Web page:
Ontario Fire College Training taking place at Aweres Fire Hall all weekend

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OFM Training - outside on a very hot day - Temperatures reached way above 30 Celcius - Volunteers are very committed to their calling - volunteer firefighting. Sept. 22,2017

Don’t be alarmed if you see smoke rising from the vicinity of The Aweres Fire Hall grounds. Driving north on Hwy 11/17 at Heyden, there are dozens of volunteer firefighters from across the Algoma District taking part in serious Ontario Fire College training. Saultonline caught up with former Aweres Fire Chief and extraordinarily active firefighter David McMinn at the Aweres Fire Hall this morning, Friday, Sept.22, 2017. Iris McMinn, who retired from the Sault Ste. Marie Fire Department, is also very active as a volunteer with Aweres Fire.

David McMinn – 100 % vested in his community, David (who has also been Chief of Fire & Rescue) and wife Iris McMinn are longtime, dedicated members of Aweres Fire & Rescue. Sept. 22,2017.

McMinn shared that all weekend long, The Ontario Fire College – which is part of the Office of the Ontario Fire Marshall (Ministry of Community Safety & Correctional Services) is facilitating a rural firefighting course at The Aweres Fire Hall, Heyden, Ontario. The Volunteer Fire & Rescue Hall is located just off of the Searchmont turn-off Hwy 17 N. at Hwy. 556.

In operation since 1949, the Ontario Fire College’s primary responsibility is to develop and deliver academically sound educational/training programs to meet the needs of both today’s and tomorrow’s fire service. The main objective of the Ontario Fire College programs and courses is to assist our student-learners to become the best-trained and most professional members of the Ontario fire service. We offer training and education programs which are based on the Ontario Fire Service Standards. Our courses are available to members of any Ontario municipal fire department, whether full-time or volunteer.

The Ontario Fire Marshall’s Office Andrew Blair (far left) and Tim Beebe (right) at Aweres Fire Hall all weekend for major rural fire fighting training. The Algoma Committee has been working on this training for at least 6 months. Sept.22,2017.

Tim Beebe, former Fire Chief in Upsula, Ontario, works out of the Thunder Bay Ontario Fire College office. “My area covers from Manitoba to Quebec.” he said. “Rural fire fighters have been planning the logistics around this course for 6 – 8 months. There are 7 departments represented here today.  Wawa,  Blind River, Huron Shores, Aweres, Goulais and Prince Township. The whole Algoma region is captured here and all the fire fighter students are volunteers.”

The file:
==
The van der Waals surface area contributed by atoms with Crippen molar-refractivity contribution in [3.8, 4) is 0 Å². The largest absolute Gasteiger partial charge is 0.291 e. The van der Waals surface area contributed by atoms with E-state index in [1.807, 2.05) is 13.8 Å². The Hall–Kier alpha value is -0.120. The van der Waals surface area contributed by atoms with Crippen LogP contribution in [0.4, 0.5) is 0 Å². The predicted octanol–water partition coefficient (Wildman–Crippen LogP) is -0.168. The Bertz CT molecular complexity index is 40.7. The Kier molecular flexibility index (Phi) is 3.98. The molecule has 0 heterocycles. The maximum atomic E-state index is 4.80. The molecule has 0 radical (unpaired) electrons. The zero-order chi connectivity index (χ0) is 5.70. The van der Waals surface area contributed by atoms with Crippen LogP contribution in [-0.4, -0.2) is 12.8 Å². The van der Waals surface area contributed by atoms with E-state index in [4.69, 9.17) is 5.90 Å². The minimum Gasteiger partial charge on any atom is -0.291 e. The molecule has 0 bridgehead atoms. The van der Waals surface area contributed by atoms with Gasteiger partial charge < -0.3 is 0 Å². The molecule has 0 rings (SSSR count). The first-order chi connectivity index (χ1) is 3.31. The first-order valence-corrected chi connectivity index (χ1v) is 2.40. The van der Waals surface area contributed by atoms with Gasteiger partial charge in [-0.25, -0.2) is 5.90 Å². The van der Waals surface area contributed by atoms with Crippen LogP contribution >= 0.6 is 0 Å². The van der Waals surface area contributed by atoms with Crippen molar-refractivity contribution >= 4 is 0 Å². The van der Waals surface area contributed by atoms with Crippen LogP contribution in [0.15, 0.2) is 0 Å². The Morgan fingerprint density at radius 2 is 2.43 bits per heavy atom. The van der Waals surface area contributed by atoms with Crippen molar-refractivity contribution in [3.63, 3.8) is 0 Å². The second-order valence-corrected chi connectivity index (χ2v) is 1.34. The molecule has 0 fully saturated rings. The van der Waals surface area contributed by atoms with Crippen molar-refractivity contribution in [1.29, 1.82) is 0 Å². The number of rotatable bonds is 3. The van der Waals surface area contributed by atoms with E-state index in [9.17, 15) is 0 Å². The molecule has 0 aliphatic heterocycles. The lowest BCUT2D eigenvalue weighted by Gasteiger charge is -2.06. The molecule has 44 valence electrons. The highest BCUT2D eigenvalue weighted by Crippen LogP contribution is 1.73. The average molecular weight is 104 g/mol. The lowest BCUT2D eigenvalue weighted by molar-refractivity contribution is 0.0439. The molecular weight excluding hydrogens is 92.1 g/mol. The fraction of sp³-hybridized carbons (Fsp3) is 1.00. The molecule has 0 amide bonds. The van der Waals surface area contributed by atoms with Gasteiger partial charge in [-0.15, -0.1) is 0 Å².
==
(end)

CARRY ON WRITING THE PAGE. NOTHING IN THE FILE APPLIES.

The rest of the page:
Andrew Blair, Gravenhurst campus  of Ontario Fire College (OFC) also spoke with Saultonlne.

“This is the largest class we’ve had in this course – We’ve never run it here before.” shared Blair. “It’s a new course we (OFC) started last year.” shared Blair. “The last time I did any training here (Sault area) was six years ago. There is a lot of behind the scenes work that went into the planning of this training.”

Mark MacLean – Trout Lake. MacLean has been with Aweres Fire Resuce for almost two years. MacLean stated that he values the training and camaradarie that can be found among firefighters. Pictured here, Sept. 22,2017. Participating in the OFM Training.

“The fire fighters are checking out the equipment right now – Ladder work will take place as well later this afternoon.” Blair stated that the training includes firefighter survival, entanglement, and more. “Live fire exercises will take place on Sunday.”

“The commitment is huge to do this.” said Beebe. “There was significant pre-work that had to be completed before the training could take place. Each of the students had to do a three day training session and 60-80 hours of individualized training on their own. The Fire Chiefs as well – we rely heavily on a partnership with the Fire Chiefs.  It’s labour intensive all the way around.”

Saultonline will get back up to Aweres Fire Hall this weekend, and share more training exercises as the weekend continues. Thank you to all of the rural volunteer Firefighters who are undertaking the training and who make a commitment to learning and engaging in best practices